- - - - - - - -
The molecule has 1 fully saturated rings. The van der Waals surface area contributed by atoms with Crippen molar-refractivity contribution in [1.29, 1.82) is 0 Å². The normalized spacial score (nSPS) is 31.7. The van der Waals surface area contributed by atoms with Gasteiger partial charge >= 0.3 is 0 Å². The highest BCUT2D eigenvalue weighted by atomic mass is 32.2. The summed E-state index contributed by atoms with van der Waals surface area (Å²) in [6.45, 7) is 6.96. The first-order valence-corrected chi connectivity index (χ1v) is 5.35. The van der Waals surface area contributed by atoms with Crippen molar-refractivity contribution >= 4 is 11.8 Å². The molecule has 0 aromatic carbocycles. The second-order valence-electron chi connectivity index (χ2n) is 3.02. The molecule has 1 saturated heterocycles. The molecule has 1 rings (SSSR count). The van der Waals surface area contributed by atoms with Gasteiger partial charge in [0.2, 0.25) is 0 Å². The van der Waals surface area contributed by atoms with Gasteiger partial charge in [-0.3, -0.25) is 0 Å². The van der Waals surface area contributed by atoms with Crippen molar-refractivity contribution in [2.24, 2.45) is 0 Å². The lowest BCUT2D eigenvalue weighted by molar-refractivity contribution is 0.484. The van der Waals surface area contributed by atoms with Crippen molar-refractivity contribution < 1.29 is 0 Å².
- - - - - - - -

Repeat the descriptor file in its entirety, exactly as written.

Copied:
The molecule has 1 fully saturated rings. The van der Waals surface area contributed by atoms with Crippen molar-refractivity contribution in [1.29, 1.82) is 0 Å². The normalized spacial score (nSPS) is 31.7. The van der Waals surface area contributed by atoms with Gasteiger partial charge >= 0.3 is 0 Å². The highest BCUT2D eigenvalue weighted by atomic mass is 32.2. The summed E-state index contributed by atoms with van der Waals surface area (Å²) in [6.45, 7) is 6.96. The first-order valence-corrected chi connectivity index (χ1v) is 5.35. The van der Waals surface area contributed by atoms with Crippen molar-refractivity contribution >= 4 is 11.8 Å². The molecule has 0 aromatic carbocycles. The second-order valence-electron chi connectivity index (χ2n) is 3.02. The molecule has 1 saturated heterocycles. The molecule has 1 rings (SSSR count). The van der Waals surface area contributed by atoms with Gasteiger partial charge in [0.2, 0.25) is 0 Å². The van der Waals surface area contributed by atoms with Gasteiger partial charge in [-0.3, -0.25) is 0 Å². The van der Waals surface area contributed by atoms with Crippen molar-refractivity contribution in [2.24, 2.45) is 0 Å². The lowest BCUT2D eigenvalue weighted by molar-refractivity contribution is 0.484. The van der Waals surface area contributed by atoms with Crippen molar-refractivity contribution < 1.29 is 0 Å².